Tag Archives: decay

A Couple of Rare Events

Did you know that another name for Minneapolis, Minnesota is “Snowmass”?  Just ask a large number of my colleagues, who are in the midst of a once-every-few-years exercise aimed at figuring out what should be the direction of the U.S. particle physics program.  I quote:

  • The American Physical Society’s Division of Particles and Fields is pursuing a long-term planning exercise for the high-energy physics community. Its goal is to develop the community’s long-term physics aspirations. Its narrative will communicate the opportunities for discovery in high-energy physics to the broader scientific community and to the government.

They are doing so in perhaps the worst of times, when political attacks on science are growing, government cuts to science research are severe, budgets to fund the research programs of particle physicists like me have been chopped by jaw-dropping amounts (think 25% or worse, from last year’s budget to this year’s — you can thank the sequester).. and all this at a moment when the data from the Large Hadron Collider and other experiments are not yet able to point us in an obvious direction for our future research program.  Intelligent particle physicists disagree on what to do next, there’s no easy way to come to consensus, and in any case Congress is likely to ignore anything we suggest.  But at least I hear Minneapolis is lovely in July and August!  This is the first Snowmass workshop that I have missed in a very long time, especially embarrassing since my Ph.D. thesis advisor is one of the conveners.  What can I say?  I wish my colleagues well…!

Meanwhile, I’d like to comment briefly on a few particle physics stories that you’ve perhaps seen in the press over recent days. I’ll cover one of them today — a measurement of a rare process which has now been officially “discovered”, though evidence for it was quite strong already last fall — and address a couple of others later in the week.  After that I’ll tell you about a couple of other stories that haven’t made the popular press… Continue reading

Creating a New Particle from the Annihilation of Two Others

[Long silence should be over for now; personal issues had to take precedence for a little while.]

Back to building up articles on how the Higgs field works! As part of the necessary background, I’ve added another general article on how particles and fields interact with each other to my series on Particles and Fields (with a little math — first-year university level.)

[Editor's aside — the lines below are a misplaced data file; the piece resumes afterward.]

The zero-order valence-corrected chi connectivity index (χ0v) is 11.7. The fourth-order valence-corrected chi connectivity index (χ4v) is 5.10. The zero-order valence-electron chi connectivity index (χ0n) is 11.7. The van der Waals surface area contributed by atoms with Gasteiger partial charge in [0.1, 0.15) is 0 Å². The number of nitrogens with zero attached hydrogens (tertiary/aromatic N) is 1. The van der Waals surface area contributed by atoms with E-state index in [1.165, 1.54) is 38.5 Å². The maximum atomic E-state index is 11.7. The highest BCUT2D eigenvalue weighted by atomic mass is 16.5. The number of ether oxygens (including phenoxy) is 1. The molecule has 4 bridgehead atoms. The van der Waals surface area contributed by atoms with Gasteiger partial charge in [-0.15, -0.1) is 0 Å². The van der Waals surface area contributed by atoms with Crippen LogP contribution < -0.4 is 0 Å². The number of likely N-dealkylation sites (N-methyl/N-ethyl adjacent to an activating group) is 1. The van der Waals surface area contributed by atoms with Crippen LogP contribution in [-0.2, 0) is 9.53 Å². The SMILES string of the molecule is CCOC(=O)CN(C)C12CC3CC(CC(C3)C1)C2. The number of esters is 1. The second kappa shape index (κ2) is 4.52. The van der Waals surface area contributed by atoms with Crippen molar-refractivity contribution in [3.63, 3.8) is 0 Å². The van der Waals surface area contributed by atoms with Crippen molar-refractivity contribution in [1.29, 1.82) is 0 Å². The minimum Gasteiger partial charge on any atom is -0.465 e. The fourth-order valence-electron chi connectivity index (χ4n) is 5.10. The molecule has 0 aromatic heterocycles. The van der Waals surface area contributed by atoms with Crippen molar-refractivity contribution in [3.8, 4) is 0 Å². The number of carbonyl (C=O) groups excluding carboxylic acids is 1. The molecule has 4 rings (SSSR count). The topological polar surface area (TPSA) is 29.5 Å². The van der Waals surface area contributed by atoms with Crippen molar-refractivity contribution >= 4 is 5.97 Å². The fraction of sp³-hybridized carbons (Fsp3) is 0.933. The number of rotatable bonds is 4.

This one explains, among other things, how a small modification of the equations of motion for fields allows two particles of one type to annihilate and create a third one of a different type.  Examples of such phenomena include the collision and annihilation of a quark and an antiquark to form a Z particle, or the collision and annihilation of two gluons to form a Higgs particle. Particle decay is often just the time-reversed process.

Moreover, similar modifications of the equations are essential in allowing the Higgs field to give mass to other particles.

So this is one of the most important articles, and one of the most sophisticated, to appear on this website so far.  Although there are a couple of animations to help you visualize what is going on, to understand the text you will want to have read the other articles in the Particles and Fields series first.

The Energy to Bind Them All

I have written a lot about energy, but I’ve put off introducing the most important type of energy again and again.  It’s the most important, because it is this type of energy that is responsible for all the structure in the universe, from galaxy clusters down to protons and everything in between.  It is the most challenging to write about because it is not particularly intuitive.   All the types of energy we intuitively understand, such as the energy of motion, are positive, but this type of energy, crucially, can be negative.  On this website I’ll call it “interaction energy” (not the technical term, but my own, chosen to avoid misconceptions that might otherwise arise) because it is associated with the interactions among fields — including their little ripples that we call “particles”.  If you’ve taken physics you’ve heard of “potential” energy; what you learned within that concept is a subset of what is included under interaction energy.

I’ve been wanting to address this for a while, because many of you have asked penetrating and central questions about the basic structure of matter, such as:

  • Why is the neutron stable inside of atomic nuclei, given that on its own it is unstable?
  • Why is the proton arguably heavier than the quarks and gluons that make it up?

And there are other equally important questions that no readers have yet stumbled upon but that I ought to address.  Before I can answer any of those questions, however, I have to first describe interaction energy and the role that it plays in structure.

So — without further ado, here’s the article.  This was an especially hard article to write and it may well be confusing in places — so I very much welcome your feedback, in order that I can try to make it clearer, if necessary, in later versions.

Professor Peskin’s Four Slogans: Advice for the 2012 LHC